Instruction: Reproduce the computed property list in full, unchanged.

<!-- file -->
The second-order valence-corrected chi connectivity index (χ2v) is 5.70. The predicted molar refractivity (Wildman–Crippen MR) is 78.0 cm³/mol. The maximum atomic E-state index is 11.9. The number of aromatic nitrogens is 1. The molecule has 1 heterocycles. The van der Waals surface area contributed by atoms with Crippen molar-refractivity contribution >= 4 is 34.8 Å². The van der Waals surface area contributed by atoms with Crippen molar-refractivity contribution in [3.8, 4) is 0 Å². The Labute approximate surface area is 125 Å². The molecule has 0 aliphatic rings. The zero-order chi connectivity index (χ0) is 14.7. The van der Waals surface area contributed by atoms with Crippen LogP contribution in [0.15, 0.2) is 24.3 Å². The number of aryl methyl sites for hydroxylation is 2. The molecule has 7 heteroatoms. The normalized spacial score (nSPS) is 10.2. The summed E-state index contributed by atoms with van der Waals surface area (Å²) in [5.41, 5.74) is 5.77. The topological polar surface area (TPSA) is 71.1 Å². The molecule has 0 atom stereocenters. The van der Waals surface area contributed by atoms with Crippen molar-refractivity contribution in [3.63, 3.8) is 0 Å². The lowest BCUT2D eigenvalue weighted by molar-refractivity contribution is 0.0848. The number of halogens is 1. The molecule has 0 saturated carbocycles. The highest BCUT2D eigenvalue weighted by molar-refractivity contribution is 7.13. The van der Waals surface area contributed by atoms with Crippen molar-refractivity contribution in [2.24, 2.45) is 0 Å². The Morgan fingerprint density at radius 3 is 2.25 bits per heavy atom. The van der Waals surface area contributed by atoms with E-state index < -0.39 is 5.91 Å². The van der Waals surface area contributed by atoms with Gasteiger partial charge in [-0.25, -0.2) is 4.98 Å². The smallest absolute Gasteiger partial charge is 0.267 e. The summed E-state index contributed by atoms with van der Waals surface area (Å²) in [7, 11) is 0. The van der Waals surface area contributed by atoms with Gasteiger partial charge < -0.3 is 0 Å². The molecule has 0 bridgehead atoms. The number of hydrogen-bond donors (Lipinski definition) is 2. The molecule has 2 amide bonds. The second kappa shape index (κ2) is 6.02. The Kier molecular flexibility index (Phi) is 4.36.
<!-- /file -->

The second-order valence-corrected chi connectivity index (χ2v) is 5.70. The predicted molar refractivity (Wildman–Crippen MR) is 78.0 cm³/mol. The maximum atomic E-state index is 11.9. The number of aromatic nitrogens is 1. The molecule has 1 heterocycles. The van der Waals surface area contributed by atoms with Crippen molar-refractivity contribution >= 4 is 34.8 Å². The van der Waals surface area contributed by atoms with Crippen molar-refractivity contribution in [3.8, 4) is 0 Å². The Labute approximate surface area is 125 Å². The molecule has 0 aliphatic rings. The zero-order chi connectivity index (χ0) is 14.7. The van der Waals surface area contributed by atoms with Crippen LogP contribution in [0.15, 0.2) is 24.3 Å². The number of aryl methyl sites for hydroxylation is 2. The molecule has 7 heteroatoms. The normalized spacial score (nSPS) is 10.2. The summed E-state index contributed by atoms with van der Waals surface area (Å²) in [5.41, 5.74) is 5.77. The topological polar surface area (TPSA) is 71.1 Å². The molecule has 0 atom stereocenters. The van der Waals surface area contributed by atoms with Crippen molar-refractivity contribution in [3.63, 3.8) is 0 Å². The lowest BCUT2D eigenvalue weighted by molar-refractivity contribution is 0.0848. The number of halogens is 1. The molecule has 0 saturated carbocycles. The highest BCUT2D eigenvalue weighted by molar-refractivity contribution is 7.13. The van der Waals surface area contributed by atoms with Crippen molar-refractivity contribution in [2.24, 2.45) is 0 Å². The Morgan fingerprint density at radius 3 is 2.25 bits per heavy atom. The van der Waals surface area contributed by atoms with E-state index < -0.39 is 5.91 Å². The van der Waals surface area contributed by atoms with Gasteiger partial charge in [-0.25, -0.2) is 4.98 Å². The smallest absolute Gasteiger partial charge is 0.267 e. The summed E-state index contributed by atoms with van der Waals surface area (Å²) in [7, 11) is 0. The van der Waals surface area contributed by atoms with Gasteiger partial charge < -0.3 is 0 Å². The molecule has 0 bridgehead atoms. The number of hydrogen-bond donors (Lipinski definition) is 2. The molecule has 2 amide bonds. The second kappa shape index (κ2) is 6.02. The Kier molecular flexibility index (Phi) is 4.36.